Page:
Ya' wanna know what pisses me off about the SCOTUS ruling on medical marijuana?

I’ll tell you what pisses me off about the Supreme Court’s decision in regards to medical marijuana: everyone’s treating it as if the court were making a decision regarding medical marijuana.

As if Justice Thomas and O’Connor spent three hours last Monday giggling behind the bench ripping through bags of Dorritos while Reihnquist declared, “As Chief Justice, I find this stank weed to be some primo shit!” Meanwhile, Kennedey and Stevens were running around the Court with giant bottles of Febreeze, chastising the Chief Justice for being a lazy homebody whose grades, written decisions, and sex drive had tanked after starting to smoke the ganja for his “joint pain.”

Folks, this wasn’t about the SCOTUS saying is medical marijuana was good or bad, it was about the SCOTUS defining the power of congress to regulate marijuana. On one side, people are arguing that small amounts of marijuana grown for medicinal purposes are unlikely to cross state lines and therefore become interstate commerce, while on the other side people are arguing that growing a generally outlawed drug such as marijuana in one state is likely to find its way into another state in exchange for money. Consequently, Justices that tend to have a more conservative interpretation of the Constitution like Thomas, Rehnquist, and O’Connor sided with Raich et al. while more liberal justices like Stevens, Kennedy, Souter, Ginsberg, Breyer, and Scalia voted for Gonzales.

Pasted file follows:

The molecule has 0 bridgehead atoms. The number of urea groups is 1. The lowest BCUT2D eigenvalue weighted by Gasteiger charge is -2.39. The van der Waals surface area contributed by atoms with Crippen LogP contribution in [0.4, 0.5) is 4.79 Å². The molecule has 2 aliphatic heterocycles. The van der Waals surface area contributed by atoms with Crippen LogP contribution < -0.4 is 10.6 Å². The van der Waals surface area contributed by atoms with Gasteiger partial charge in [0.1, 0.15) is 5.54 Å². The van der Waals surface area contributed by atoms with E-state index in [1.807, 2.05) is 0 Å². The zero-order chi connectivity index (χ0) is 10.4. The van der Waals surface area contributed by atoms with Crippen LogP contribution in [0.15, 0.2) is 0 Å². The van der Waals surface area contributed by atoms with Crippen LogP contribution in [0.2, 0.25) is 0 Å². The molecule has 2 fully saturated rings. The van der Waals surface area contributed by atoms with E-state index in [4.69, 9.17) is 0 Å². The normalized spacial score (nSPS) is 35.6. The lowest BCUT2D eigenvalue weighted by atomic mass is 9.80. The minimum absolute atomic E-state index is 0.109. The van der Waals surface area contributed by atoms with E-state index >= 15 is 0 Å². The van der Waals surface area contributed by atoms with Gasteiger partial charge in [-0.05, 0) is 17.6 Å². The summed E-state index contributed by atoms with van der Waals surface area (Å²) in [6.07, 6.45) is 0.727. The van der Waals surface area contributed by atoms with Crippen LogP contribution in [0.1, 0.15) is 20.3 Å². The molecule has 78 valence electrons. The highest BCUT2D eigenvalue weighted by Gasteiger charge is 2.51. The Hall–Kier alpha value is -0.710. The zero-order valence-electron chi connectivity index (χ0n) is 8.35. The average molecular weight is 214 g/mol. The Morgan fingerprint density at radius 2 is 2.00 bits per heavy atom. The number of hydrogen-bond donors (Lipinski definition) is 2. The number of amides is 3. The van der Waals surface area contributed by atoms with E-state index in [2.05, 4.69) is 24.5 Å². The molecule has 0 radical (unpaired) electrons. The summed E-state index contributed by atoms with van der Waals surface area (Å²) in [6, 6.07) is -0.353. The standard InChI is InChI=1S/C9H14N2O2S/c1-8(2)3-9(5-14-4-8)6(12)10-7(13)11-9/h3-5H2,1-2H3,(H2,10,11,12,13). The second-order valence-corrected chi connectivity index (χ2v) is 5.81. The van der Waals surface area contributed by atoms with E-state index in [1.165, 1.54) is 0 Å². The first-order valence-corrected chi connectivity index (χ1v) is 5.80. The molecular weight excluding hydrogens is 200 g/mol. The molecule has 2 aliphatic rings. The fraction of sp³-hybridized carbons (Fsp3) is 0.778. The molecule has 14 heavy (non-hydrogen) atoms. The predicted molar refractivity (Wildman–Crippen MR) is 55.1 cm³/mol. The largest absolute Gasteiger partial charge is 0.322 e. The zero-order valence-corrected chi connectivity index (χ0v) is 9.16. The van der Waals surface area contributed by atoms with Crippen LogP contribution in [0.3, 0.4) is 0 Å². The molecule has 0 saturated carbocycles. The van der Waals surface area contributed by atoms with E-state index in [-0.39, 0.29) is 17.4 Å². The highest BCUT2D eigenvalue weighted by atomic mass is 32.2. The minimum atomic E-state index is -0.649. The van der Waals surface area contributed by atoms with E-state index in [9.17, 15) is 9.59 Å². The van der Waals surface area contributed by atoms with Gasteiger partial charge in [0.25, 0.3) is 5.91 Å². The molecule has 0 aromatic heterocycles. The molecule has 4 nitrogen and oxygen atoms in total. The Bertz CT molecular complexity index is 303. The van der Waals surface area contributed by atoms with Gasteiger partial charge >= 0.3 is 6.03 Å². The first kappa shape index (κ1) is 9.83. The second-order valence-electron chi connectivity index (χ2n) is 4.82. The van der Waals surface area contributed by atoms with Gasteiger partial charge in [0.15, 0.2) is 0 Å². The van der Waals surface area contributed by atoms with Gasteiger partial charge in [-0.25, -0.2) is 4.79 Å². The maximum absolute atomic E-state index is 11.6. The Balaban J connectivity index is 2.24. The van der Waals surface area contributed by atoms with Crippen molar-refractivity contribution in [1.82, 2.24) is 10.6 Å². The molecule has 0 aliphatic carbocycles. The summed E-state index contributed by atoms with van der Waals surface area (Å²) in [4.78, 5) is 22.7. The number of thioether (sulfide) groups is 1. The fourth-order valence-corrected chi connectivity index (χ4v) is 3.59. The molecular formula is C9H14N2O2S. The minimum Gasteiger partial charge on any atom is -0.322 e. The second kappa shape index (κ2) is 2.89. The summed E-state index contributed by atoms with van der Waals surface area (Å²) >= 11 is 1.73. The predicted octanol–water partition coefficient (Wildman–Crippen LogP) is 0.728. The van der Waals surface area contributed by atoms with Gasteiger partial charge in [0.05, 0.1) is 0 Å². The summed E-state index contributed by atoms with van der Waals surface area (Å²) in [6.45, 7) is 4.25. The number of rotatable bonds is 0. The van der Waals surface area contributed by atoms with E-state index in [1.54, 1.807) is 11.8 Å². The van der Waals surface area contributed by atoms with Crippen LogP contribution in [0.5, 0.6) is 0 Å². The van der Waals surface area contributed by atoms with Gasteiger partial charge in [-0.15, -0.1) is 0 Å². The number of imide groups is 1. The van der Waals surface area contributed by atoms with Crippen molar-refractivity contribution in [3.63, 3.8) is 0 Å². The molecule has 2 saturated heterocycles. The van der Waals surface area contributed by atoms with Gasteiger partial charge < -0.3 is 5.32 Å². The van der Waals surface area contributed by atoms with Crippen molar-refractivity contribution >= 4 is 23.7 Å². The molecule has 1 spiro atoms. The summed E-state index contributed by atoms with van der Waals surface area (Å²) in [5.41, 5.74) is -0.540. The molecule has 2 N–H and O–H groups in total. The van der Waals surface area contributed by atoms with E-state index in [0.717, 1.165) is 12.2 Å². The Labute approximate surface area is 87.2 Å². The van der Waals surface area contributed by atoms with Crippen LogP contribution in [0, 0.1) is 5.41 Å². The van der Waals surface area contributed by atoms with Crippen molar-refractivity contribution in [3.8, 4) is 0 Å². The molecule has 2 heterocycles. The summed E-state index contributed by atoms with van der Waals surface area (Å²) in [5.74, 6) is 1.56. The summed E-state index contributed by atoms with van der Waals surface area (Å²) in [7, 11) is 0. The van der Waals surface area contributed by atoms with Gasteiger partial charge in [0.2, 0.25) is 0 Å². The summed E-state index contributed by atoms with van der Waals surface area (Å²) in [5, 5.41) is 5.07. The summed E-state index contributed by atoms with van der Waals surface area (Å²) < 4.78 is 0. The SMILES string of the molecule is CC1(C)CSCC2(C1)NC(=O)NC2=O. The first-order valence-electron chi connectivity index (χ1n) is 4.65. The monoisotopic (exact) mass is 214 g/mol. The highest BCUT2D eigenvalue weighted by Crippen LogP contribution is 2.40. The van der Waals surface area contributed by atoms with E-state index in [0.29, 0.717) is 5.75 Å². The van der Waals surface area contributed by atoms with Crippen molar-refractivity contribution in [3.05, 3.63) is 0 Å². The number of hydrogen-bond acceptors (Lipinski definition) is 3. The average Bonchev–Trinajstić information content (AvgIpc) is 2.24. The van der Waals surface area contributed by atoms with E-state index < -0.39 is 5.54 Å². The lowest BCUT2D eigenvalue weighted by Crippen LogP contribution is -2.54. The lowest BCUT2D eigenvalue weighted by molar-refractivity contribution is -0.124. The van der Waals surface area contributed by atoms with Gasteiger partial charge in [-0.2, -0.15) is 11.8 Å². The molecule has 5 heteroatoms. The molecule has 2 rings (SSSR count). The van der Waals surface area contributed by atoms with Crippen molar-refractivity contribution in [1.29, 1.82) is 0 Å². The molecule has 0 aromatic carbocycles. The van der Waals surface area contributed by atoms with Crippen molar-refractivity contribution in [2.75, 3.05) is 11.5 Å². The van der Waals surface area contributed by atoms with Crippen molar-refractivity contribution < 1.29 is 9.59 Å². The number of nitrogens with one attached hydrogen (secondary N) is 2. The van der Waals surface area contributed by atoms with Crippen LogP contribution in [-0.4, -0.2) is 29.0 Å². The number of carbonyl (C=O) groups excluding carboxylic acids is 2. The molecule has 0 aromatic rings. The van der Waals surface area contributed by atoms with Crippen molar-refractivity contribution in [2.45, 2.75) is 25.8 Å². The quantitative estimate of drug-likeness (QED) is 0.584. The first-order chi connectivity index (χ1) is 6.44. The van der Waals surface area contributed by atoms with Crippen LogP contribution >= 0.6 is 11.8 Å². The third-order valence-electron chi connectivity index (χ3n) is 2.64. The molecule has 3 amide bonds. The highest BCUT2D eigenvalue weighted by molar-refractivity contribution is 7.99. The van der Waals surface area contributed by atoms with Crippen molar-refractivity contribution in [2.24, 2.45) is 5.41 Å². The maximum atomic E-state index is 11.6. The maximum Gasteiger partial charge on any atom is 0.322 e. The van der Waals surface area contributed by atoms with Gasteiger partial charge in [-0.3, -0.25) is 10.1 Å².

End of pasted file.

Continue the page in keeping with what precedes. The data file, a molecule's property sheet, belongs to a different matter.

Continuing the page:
In fact, even though Justice Stevens wrote the decision, “against medical marijuana,” he acknowledges “troubling facts” that lead me to believe that he might personally support medical marijuana, this is a case ultimately about federal power rather than medical marijuana itself. So I really wish that clowns such as Calvina Fay from Drug Free America would stop pretending that the Supreme Court has decided that, “yep, Mary Jane really is the weed of Satan!”
See here: http://boards.straightdope.com/sdmb/showthread.php?t=320190

Likewise, stupid bloggers such as this one should stop pretending that the six Justices in the majority only did it because, just like Eric Cartman, they hate dirty hippies and they want to punish users of medical marijuana because they get themselves off late at night watching tapes of people suffering in hospital beds in agony.

All that the Court said was that this was indeed a legislative issue at Federal levels. Thanks, and that’s all folks. I should talk some more about how the idea that a single pot plant grown in central Wyoming is the subject of control of interstate commerce by congress is absolutely idiotic, but that’s a whole 'nother thread. Why if I were a Supreme Court Justice…

But but but but… everyone knows that the point of the Supreme Court is to tell us here in the US what’s right and proper. It’s not about simply judging the limits of law, or how state and federal laws interact. No… it’s about issues, dammit.

I agree both sides are treating this SCOTUS decision as something that it’s not.

I prefer to think of Justice Scalia high, thankyouverymuch.

“So… like… what if the words aren’t all there is?”


I love the image of the SC Justices all stoned out of their minds. Very hilarious.